Clareified

Where does the good go

Archive for the 'Books' Category

Notable Quotables

Tuesday, November 6th, 2012 by Dawn Summers

Excerpts from Jess Walters “Beautiful Ruins” — yet another not so great book:

“What kind of wife would I be if I left your father simply because he is dead?”

“He tossed rocks in the sea. He endured the teasing of the fisherman. He peeked in on his dying mother. And he waited – as he always had – for life to come and find him.”

“If he wasn’t entirely happy, he wasn’t unhappy, either. Rather, he found himself inhabiting the vast, empty plateau where most people live, between boredom and contentment.”

“Act as if ye have faith and it shall be given you.”

“You’re not dying,” Pasquale said./ “I am already dead inside,” she said. “You should push me out into the sea and drown me like that old sick cat of yours.”/ Pasquale straightened. “You said my cat ran away, while I was at University.”/ She shot him a glance from the corner of her eye. “It is a saying.”/ “No. It’s NOT a saying! There is no saying such as that. Did you and Papa drown my cat while I was in Florence?”

“My book is about an American who fights in Italy during the war, loses his best friend, and falls out of love with life. The man returns to America, where he hopes to teach English and write a book about his disillusionment. But he only drinks and broods and chases women. He can’t write. Perhaps it is his guilt over being alive while his friend died. And guilt is sometimes a kind of envy.”

“A writer needs four things to acheive greatness Pasquale: desire, disappointment, and the sea.”/ “That’s only three.”/ Alvis finished his wine. “You have to do disappointment twice.”

“Words and emotions are simple currencies. If we inflate them, they lose their value, just like money. They begin to mean nothing. Use ‘beautiful’ to describe a sandwich and the word means nothing.”

“If you leave this village you will die a whore’s death, blind and thirsty, scratching at your dry dead birth hole.”

“God, this life is a cold, brittle thing. And yet it’s all there is.”

“So this is what ghosts are like, Michael thinks. Not white corporeal figures haunting your dreams, but old names buzzed over cell phones.”

“Our names are writ in water anyway, as Keats said, so what’s it bloody matter?”

“Amid all those drinks, they’d told their stories: first the bland, self serving story one tells a stranger – family, college, career — and then the truth.”

“This is what happens when you live in dreams, he thought: you dream this and you dream that and you sleep right through your life.”

“Some memories remain close; you can shut your eyes and find yourself back in them. These are first-person memories – I memories. But there are second-person memories, too, distant you memories, and these are trickier: you watch yourself in disbelief.”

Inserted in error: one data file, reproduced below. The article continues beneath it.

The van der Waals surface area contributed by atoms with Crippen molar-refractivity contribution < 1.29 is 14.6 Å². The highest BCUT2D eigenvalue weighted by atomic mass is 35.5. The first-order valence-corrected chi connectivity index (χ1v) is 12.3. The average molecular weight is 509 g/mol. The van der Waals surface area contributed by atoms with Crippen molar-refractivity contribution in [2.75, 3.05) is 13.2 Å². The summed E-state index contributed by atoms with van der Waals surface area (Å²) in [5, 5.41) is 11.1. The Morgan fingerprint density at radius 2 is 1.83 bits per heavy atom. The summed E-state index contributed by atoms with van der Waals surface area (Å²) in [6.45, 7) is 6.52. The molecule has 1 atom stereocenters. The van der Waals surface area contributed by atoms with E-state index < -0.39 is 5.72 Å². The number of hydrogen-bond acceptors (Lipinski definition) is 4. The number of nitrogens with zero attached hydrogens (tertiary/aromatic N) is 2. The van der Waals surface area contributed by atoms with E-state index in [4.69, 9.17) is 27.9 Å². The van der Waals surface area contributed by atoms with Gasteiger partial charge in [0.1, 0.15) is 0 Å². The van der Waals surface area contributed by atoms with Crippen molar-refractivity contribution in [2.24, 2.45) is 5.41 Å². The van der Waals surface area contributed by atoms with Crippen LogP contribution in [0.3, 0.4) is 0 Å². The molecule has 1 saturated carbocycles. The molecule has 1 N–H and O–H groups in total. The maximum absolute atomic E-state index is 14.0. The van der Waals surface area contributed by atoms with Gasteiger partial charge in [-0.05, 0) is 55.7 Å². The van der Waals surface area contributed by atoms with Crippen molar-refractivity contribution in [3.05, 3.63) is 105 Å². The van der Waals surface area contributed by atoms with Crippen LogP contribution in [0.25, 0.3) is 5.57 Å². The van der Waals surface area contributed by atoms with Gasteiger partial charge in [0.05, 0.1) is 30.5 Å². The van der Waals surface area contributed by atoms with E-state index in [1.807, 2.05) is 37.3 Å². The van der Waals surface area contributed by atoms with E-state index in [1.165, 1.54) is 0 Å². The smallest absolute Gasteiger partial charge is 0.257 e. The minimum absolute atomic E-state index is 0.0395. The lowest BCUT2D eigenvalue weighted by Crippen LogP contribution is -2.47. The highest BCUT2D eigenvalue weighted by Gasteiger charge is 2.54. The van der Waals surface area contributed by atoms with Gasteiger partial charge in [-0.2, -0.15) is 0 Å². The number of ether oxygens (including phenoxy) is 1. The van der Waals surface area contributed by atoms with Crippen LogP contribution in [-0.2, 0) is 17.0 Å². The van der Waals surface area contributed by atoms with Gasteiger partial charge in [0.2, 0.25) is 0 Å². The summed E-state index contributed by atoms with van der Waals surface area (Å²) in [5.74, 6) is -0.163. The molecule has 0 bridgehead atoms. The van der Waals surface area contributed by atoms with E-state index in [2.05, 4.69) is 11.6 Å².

“She realized that lying to everyone about what had happened had been like holding her breath for the last year.”

“Pasqo, the smaller the space between your desire and what is right, the happier you will be.”

“His aunt never made breakfast, even though Carlo had insisted for years that a hotel hoping to cater to French and Americans must offer breakfast. (It’s a lazy man’s meal, she always said. What laggard expects to eat before doing any work?)”

“He wished he could reassure his mother: a man wants many things in life, but when one of them is also the right thing, he would be a fool not to choose it.

“At peace? Who but the insane would ever be at peace? What person who has enjoyed life could possibly think one is enough? Who could live even a day and not feel the sweet ache of regret?

“This idea that true sacrifice is painless.”

Notable Quotables

Thursday, October 25th, 2012 by Dawn Summers

Two bad books in a row… I fear this may be the consequence of overdoing any thing. Anyway, this book is a chronicle of say… the 50 Shades of Grey author in Elizabeth Taylor’s day… a successful, but terrible author. But in apeing bad writing, the author kind of ends up with bad writing. Shrugs.

Excerpts from Angel by Elizabeth Taylor:

“She was bound to fall in love some time or other, he thought. But I hope no harm comes of it. He could not imagine any brightness or ease ahead of her. Her sternness, the rigorousness of her working days, her pursuit of fame, had made her inflexible: she was eccentric, implacable, self-absorbed. Love, which calls for compliance, resilience, lavishness, would be a shock to her spirit, an upset to the rhythm of her days. She would never achieve it, he was sure.”

“A holiday wouldn’t do any good, or make any difference. I should have to take myself with me.”

“I really haven’t a friend, I suppose, he thought, going through one name after another in his mind; but he meant, I haven’t anyone left to borrow from.”

“As we grow older, we are already dying; our hold on life lessens; there are fewer to mourn us or keep us in mind.”